To prevent 115 Schaumburg businesses from becoming automatically eligible for video gambling machines later this year, village trustees Tuesday exercised their right to ban such gambling.
The decision makes official the direction the village board has been leaning almost ever since Gov. Pat Quinn approved a $31 billion capital improvement package and signed the Video Gaming Act in July 2009.
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Since then, the Illinois Gaming Board has been busy drafting rules and regulations for video gambling in the state. But when that's done, probably around September, eligible businesses will be free to install video gambling terminals if not banned by the municipality they lie in, Schaumburg Director of Community Services Kathleen Tempesta said.
Eligible business are either those with a minimum of 20,000 square feet where electronic gaming is the principal use -- like Gameworks -- or sit-down restaurants with at least 4,500 square feet, of which Schaumburg has many.
Village officials believe that, realistically, only about 25 businesses might seek licenses and dedicate space for such machines. But it's simpler for the village to ban the machines before the Illinois Gaming Board finishes its work rather than after, Tempesta said.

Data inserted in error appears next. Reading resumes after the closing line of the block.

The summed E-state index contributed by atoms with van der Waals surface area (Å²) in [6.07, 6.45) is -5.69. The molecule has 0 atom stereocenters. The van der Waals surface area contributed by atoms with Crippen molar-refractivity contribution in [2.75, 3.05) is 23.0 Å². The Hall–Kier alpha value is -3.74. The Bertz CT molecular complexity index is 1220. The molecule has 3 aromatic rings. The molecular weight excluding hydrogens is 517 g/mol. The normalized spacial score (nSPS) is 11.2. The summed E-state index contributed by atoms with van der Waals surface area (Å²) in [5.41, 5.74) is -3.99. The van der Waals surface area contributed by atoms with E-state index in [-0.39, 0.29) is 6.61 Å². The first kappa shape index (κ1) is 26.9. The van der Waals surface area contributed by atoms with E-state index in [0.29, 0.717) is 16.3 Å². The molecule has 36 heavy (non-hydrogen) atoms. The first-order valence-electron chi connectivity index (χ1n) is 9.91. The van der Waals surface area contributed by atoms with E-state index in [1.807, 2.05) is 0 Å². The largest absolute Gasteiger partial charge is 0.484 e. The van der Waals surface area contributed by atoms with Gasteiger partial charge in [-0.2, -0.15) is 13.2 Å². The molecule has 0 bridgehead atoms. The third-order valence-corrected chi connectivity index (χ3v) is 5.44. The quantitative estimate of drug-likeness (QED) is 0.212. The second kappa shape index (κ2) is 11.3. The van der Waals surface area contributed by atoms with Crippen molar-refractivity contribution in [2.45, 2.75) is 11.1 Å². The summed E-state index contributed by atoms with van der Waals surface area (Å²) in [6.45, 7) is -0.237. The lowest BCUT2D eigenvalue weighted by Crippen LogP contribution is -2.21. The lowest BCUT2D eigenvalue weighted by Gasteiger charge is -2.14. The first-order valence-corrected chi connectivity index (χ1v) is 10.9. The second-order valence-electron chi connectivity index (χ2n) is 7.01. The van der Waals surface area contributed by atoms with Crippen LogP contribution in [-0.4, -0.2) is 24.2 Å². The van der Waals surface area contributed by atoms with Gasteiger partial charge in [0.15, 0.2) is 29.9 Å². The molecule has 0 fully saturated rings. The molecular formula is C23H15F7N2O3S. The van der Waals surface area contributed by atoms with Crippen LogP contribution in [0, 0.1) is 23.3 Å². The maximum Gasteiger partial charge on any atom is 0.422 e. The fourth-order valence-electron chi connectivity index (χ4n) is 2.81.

Though she hadn't heard of any businesses expressing interest in a license, imposing a ban after the fact would create a stickier situation from a legal standpoint than doing it before, Tempesta said.
"We don't want to put businesses or the village in a difficult position," she said. "It was time to make a decision."
Though the generation of more tax money was one of the key motivators behind the 2009 Act, it's not one the village of Schaumburg shares, Mayor Al Larson said.
"Why should we?" he asked.
Larson and Tempesta said the village board believes the appeal of Schaumburg's business community has already been established and needs no help from gambling when patrons can go elsewhere.
Depending on the number of video gambling licenses that might have been issued in Schaumburg, enforcement of laws against underage use of the machines was projected to cost between $4,910 and $20,135 per year.
The amount of village revenue that could be generated by the same number of licenses was estimated between $33,750 to $281,250 per year.
Though on paper expected revenues exceed expected costs, in practice even current enforcement of underage drinking laws has proved costly and time-consuming before a business abusing them can be closed, officials said.
Neighboring suburbs that have already banned video gambling include Addison, Arlington Heights, Barrington, Buffalo Grove, Carol Stream, Hanover Park, Itasca, Roselle, South Barrington, St. Charles and Streamwood.